def power, problem when raising power to decimals

John Machin sjmachin at
Thu Apr 17 00:21:18 CEST 2008

skanemupp at wrote:
> how do i solve power(5,1.3)?

Is this a trick question? OK, I'll bite:

 >>> 5 ** 1.3

> def power(nbr, po):
>     if po==0:
>         return 1
>     if po>0:
>         return nbr*power(nbr, po-1)
>     if po<0:
>         return 1/power(nbr, -1*po)
> also i found a link which states 0^0 isnt 1 even though every
> calculator ive tried says it is.
> it doesnt say what it is but i presume 0 then.
> but it seems the dude is wrong and it is 1?

Of the possible results of 0 ** 0 (i.e. 1, 0, and NaN), 1 seems to be 
the least implausible. It allows X ** 0 to be 1 for all X.

> dont run the code with decimals, it will never leave the function, u
> have to restart the shell(if using the standard python ide)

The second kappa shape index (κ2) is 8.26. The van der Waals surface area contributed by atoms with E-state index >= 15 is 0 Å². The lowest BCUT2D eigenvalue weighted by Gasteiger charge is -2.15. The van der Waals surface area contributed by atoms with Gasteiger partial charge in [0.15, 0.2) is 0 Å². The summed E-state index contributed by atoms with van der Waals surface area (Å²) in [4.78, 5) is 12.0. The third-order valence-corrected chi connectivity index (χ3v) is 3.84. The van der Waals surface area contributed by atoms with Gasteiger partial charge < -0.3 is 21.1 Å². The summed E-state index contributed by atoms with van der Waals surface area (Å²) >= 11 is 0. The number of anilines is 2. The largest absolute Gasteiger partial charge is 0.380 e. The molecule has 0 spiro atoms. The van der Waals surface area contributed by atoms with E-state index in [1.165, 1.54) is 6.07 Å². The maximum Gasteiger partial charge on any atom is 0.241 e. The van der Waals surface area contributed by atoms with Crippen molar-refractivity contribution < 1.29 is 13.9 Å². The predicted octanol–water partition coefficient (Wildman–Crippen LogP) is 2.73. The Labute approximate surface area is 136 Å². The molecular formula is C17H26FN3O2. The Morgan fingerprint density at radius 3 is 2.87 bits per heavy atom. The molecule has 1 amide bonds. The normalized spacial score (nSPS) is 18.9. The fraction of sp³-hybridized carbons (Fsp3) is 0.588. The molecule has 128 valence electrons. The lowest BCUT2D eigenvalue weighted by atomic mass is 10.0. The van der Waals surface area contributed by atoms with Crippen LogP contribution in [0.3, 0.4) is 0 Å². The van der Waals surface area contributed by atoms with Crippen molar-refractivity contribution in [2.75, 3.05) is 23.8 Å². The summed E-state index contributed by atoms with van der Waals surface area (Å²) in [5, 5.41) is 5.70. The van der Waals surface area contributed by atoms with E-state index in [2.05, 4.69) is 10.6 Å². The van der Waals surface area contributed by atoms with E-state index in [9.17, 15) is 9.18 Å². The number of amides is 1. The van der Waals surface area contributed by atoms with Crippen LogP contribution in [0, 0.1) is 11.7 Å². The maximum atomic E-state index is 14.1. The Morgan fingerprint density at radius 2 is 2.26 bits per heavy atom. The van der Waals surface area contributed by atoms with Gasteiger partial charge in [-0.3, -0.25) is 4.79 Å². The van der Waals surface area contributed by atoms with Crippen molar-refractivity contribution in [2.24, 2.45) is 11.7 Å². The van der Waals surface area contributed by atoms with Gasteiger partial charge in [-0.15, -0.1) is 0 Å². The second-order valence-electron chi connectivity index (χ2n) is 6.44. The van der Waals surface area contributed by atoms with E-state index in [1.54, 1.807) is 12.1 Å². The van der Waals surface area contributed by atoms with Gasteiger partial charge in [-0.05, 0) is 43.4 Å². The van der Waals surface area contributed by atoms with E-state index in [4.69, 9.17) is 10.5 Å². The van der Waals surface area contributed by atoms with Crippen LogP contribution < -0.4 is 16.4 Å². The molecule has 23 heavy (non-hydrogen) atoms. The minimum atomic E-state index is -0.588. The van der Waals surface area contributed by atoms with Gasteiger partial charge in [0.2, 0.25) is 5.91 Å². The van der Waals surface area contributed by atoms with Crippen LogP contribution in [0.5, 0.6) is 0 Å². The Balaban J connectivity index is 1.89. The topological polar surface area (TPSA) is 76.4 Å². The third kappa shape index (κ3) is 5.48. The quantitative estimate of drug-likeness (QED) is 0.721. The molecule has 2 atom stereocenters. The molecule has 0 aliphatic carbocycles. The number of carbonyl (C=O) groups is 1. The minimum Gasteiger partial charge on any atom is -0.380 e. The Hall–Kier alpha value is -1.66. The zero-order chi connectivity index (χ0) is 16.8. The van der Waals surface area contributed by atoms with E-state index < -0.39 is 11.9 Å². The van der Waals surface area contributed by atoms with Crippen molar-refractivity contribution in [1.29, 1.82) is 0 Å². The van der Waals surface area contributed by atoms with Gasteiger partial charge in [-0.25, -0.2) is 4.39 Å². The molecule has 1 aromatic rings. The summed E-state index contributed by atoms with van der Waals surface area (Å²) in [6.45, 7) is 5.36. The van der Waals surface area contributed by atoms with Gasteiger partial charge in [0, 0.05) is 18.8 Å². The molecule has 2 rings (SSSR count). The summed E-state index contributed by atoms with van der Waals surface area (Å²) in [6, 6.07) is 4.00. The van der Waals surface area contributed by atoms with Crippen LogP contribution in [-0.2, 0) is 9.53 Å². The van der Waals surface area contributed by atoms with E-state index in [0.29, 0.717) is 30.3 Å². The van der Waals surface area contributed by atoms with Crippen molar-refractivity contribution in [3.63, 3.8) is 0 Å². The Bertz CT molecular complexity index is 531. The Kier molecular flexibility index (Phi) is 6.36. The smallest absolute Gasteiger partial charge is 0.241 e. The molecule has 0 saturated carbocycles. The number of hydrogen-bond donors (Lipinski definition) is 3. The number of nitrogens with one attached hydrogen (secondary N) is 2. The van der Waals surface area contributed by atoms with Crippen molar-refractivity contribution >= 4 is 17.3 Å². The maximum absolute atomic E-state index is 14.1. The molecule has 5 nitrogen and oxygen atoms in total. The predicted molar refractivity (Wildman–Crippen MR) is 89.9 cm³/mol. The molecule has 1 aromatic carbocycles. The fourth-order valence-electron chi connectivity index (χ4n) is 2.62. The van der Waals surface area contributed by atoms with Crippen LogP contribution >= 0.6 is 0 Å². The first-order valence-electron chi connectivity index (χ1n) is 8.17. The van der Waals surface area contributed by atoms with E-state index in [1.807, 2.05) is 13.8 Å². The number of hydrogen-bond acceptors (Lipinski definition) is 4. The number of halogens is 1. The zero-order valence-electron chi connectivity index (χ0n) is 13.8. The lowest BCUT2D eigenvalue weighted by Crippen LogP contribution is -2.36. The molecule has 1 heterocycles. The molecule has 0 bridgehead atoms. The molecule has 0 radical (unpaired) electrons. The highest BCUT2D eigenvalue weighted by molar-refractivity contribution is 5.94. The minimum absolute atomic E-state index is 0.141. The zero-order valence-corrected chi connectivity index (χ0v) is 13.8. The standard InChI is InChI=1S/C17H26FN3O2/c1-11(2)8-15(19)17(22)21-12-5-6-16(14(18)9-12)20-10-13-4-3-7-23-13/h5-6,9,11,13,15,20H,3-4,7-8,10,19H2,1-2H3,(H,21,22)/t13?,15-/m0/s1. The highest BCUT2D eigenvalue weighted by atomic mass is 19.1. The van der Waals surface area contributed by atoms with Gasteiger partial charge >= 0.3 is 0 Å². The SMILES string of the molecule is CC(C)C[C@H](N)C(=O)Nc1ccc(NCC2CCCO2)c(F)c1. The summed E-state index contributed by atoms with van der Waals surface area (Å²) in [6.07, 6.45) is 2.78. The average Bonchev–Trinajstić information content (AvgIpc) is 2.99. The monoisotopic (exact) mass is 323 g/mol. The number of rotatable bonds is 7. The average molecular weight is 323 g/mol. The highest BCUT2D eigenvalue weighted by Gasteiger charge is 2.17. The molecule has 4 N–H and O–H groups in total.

I presume that by "decimals", you mean "numbers that are not integers".

So you've got it into an infinite loop. Have you tried tracing through 
the first 5 or 6 gyrations? This can be done by
(a) putting a debugger breakpoint just after the start of the function
(b) using something like:
     print "power(%.6f, %.6f)" % (nbr, po))
     junk = raw_input("Press <Enter> to continue -> ")
(c) using a pencil and a piece of scrap paper, write down what is 
happening as a typical function call is executed e.g.

power(5, 1.3) => 5 * power(5, 0.3)
power(5, 0.3) => 5 * power(5, -0.7)
power(5, -0.7) => 1 / power (5, 0.7)

Then work out what extra condition you would have to test to stop it 
doing that. Then work out how to calculate the return value when that 
condition is true.


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